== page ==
The Mahalia Jackson Theater sits in the middle of Louis Armstrong Park in New Orleans, which is also the home of Congo Square, where slaves used to gather and sing African songs, and the spot where jazz was eventually born. Both the park and the theater were casualties of Katrina flooding, and the wire that fenced them off has been a continual reminder ever since of the devastation that flooding brought. Many New Orleanians haven’t quite felt whole without the park open. (more…)

RIP: Stooges Guitarist Ron Asheton (1948-2009) (for Alarm Magazine)

Filed under: Entertainment,Magazine articles by MJD,Music,Uncategorized — michaeljohndunaway @ 3:48 pm

stoogesMy tribute to Ron Asheton, published by Alarm magazine here.

RIP: Stooges Guitarist Ron Asheton (1948-2009)

Simply put, Ron Asheton paved the way for the Ramones and then for everyone after. No Ron means no Ramones or Clash or Sex Pistols, no REM or U2 or Sonic Youth, no Nirvana, no who knows what else.

Iggy was the face of The Stooges, but Ron was the sound, that loud, chunky, aggressive Fender Strat that just always sounded so dirty and surly and cocksure. You might not know Ron Asheton’s name as well as those of Buddy Guy, Bo Diddley, or Les Paul, but Rolling Stone ranked him higher than any of them in their 100 greatest guitarists.

In terms of sheer influence, he ranks much higher. Just listen to “Dirt” from the Fun House album (Jack White called it the greatest rock album of all time, and Henry Rollins said that everyone should own a copy), and you’ll know what the fuss is about.

He wasn’t a saint (though he was the only member of the band without a heroin problem). He wasn’t even a nice guy. But man, did he embody that sound — the sound of the biggest revolution in rock history coming just a few years down the road. Rest in peace.

October 13, 2008

Another blast from the past…

Filed under: Entertainment,Magazine articles by MJD,Music,Uncategorized — michaeljohndunaway @ 11:18 am
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Another Pif magazine piece from the early 200s, this one a review of a Janis Joplin bio.janis-joplin-1969

Scars of Sweet Paradise
Biography by Alice Echols
reviewed by Michael Dunaway

The resurgence of women in rock in the mid-to-late ‘90s has brought with it a long overdue critical reappraisal of the career of Janis Joplin. Public and vocal homage paid by Joan Osborne, Meredith Brooks, and most vehemently by Melissa Etheridge (among others) have highlighted the work of the first, and some would say the only, real female rock god. Like great American vocalists before her – Sinatra and Billie Holiday in the jazz world, Hank Williams and Patsy Cline in country music – Janis gave voice to the heartbreak and loneliness lurking just below the surface in the lives of so many. And her vocal attack, an eclectic mix of the sound of the (mostly black) blues growlers with the sensibility of more traditional, folk, and bluegrass greats, shaped the sound of rock vocals for the decades that have followed, even – and especially – the male vocals. Janis is to harder rock vocals what Buddy Holly is to pop vocals (or what Huckleberry Finn is to American fiction, if you want a more literary example). Her short career was both groundbreaking and stunningly influential; that her life was so colorful and intense both clarifies and obscures the work as well as the woman. (more…)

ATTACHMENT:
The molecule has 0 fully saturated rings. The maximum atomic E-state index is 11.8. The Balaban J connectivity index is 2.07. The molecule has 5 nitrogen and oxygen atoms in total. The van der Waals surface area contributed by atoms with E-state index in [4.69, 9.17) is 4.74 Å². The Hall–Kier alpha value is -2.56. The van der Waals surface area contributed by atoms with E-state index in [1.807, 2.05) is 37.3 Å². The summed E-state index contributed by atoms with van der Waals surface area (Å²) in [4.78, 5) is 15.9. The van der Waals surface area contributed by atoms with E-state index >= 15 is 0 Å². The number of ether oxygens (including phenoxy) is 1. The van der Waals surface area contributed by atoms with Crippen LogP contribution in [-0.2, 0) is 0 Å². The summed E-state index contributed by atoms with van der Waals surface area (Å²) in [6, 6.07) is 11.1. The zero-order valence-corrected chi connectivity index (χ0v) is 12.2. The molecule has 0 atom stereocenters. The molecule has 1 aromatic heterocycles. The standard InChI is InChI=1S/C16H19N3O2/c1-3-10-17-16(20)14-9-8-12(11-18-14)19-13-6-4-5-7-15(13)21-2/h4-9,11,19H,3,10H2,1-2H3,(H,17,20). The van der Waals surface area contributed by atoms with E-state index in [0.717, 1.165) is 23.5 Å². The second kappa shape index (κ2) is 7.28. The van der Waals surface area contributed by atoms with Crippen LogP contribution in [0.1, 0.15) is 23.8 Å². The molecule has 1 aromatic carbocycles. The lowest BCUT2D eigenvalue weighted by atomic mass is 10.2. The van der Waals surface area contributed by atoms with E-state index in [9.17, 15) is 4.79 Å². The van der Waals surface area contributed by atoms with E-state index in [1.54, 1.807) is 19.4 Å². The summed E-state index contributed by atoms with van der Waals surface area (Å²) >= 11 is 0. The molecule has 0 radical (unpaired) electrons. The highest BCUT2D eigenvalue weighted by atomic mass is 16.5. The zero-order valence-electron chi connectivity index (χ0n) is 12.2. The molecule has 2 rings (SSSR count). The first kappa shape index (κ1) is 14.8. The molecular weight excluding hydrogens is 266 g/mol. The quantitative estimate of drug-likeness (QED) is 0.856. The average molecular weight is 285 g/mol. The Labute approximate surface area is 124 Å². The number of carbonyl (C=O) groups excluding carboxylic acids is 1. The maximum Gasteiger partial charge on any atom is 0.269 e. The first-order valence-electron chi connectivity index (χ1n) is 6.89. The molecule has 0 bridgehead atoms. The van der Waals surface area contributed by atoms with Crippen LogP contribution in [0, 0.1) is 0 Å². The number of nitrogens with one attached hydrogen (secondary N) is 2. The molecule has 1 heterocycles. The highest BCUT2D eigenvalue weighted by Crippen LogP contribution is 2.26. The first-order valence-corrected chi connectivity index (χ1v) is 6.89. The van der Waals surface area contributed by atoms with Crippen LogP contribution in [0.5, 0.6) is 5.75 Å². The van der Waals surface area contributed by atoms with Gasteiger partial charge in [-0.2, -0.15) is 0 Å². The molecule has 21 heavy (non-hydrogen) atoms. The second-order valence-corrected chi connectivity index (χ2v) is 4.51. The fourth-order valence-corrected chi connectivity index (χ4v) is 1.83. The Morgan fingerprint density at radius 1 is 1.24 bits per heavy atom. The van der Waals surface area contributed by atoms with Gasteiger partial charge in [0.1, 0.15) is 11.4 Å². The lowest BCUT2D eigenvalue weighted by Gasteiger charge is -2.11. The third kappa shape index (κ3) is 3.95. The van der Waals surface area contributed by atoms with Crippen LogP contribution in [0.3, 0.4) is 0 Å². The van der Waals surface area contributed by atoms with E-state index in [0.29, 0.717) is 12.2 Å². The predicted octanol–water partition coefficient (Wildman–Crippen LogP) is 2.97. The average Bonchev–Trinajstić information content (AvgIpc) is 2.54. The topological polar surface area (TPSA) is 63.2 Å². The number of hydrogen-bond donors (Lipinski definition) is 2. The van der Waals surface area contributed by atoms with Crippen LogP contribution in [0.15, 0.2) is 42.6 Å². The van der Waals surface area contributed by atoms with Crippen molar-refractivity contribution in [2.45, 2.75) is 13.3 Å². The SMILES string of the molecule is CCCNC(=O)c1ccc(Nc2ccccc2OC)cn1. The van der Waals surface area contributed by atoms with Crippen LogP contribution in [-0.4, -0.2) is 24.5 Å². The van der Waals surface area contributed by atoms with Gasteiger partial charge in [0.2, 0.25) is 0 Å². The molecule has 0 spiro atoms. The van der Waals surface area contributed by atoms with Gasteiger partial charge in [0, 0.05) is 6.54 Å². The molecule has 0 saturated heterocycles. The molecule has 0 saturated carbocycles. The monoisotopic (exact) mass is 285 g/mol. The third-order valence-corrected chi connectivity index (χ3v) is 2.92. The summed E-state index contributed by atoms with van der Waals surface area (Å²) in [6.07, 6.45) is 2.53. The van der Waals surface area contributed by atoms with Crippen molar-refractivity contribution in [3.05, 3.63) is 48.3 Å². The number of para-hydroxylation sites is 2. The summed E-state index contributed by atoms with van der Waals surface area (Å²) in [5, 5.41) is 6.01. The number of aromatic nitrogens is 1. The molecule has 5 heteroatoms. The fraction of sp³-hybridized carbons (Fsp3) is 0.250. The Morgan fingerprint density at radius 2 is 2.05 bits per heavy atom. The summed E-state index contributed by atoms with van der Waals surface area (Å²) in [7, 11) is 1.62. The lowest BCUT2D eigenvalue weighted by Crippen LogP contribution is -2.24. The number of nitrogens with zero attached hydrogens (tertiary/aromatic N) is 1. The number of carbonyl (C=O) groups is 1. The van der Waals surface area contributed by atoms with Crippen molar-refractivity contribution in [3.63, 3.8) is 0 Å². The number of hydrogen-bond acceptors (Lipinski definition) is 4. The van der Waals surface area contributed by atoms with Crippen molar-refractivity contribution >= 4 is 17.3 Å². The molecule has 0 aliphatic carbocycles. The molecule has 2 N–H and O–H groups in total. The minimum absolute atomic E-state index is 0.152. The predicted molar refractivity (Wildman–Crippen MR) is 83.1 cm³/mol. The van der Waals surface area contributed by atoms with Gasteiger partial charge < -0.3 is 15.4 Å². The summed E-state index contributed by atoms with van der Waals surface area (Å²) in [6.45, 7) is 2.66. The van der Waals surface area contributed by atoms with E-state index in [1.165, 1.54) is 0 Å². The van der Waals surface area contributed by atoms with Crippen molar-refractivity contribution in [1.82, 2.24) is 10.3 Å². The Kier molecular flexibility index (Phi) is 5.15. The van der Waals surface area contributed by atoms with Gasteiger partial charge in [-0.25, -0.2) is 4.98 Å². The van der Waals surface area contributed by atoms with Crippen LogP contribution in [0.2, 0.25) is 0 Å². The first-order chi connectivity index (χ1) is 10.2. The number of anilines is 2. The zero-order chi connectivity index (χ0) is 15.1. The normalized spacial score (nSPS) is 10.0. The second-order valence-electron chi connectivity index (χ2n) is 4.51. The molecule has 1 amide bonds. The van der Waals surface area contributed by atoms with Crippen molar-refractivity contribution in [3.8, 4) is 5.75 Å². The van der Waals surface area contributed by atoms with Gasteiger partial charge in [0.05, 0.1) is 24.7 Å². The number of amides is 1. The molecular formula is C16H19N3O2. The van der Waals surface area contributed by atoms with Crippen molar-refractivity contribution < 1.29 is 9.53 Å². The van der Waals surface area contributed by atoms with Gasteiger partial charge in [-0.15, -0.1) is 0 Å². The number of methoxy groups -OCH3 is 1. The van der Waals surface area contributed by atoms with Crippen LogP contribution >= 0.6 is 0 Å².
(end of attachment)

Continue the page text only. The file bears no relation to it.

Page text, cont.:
October 9, 2008

Memory Lane

Filed under: Entertainment,Magazine articles by MJD — michaeljohndunaway @ 1:04 am

Today I have a little trip down Memory Lane for you. The article I wrote this week for Paste reminded me of another punk-themed article I had written some eight years ago for Pif magazine (in fact, I borrowed and revised a paragraph from it for the new article). I also tracked down a YouTube video of Hafacat here. It’s interesting reading something you wrote eight years ago; I think my skills of musical analysis have improved dramatically, and I KNOW my writing has improved. You can find the original article in its published form here, but here is the text:

Anarchy in Small Town Washington
by Michael Dunaway